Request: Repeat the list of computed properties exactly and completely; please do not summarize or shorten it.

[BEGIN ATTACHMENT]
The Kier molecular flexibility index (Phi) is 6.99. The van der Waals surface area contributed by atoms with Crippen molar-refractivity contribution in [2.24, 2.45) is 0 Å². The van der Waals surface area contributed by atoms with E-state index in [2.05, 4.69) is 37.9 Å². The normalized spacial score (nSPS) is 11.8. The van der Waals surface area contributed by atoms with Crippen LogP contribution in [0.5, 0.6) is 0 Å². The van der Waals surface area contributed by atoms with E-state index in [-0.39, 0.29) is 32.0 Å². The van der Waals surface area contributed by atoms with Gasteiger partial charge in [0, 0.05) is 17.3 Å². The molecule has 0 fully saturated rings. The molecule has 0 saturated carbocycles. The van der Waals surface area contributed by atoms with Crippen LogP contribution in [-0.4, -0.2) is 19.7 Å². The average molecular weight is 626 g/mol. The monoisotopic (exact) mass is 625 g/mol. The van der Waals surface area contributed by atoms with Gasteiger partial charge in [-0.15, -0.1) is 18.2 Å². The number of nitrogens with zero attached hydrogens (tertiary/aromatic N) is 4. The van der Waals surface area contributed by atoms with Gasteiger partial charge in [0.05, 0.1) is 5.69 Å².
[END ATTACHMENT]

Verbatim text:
The Kier molecular flexibility index (Phi) is 6.99. The van der Waals surface area contributed by atoms with Crippen molar-refractivity contribution in [2.24, 2.45) is 0 Å². The van der Waals surface area contributed by atoms with E-state index in [2.05, 4.69) is 37.9 Å². The normalized spacial score (nSPS) is 11.8. The van der Waals surface area contributed by atoms with Crippen LogP contribution in [0.5, 0.6) is 0 Å². The van der Waals surface area contributed by atoms with E-state index in [-0.39, 0.29) is 32.0 Å². The van der Waals surface area contributed by atoms with Gasteiger partial charge in [0, 0.05) is 17.3 Å². The molecule has 0 fully saturated rings. The molecule has 0 saturated carbocycles. The van der Waals surface area contributed by atoms with Crippen LogP contribution in [-0.4, -0.2) is 19.7 Å². The average molecular weight is 626 g/mol. The monoisotopic (exact) mass is 625 g/mol. The van der Waals surface area contributed by atoms with Gasteiger partial charge in [-0.15, -0.1) is 18.2 Å². The number of nitrogens with zero attached hydrogens (tertiary/aromatic N) is 4. The van der Waals surface area contributed by atoms with Gasteiger partial charge in [0.05, 0.1) is 5.69 Å².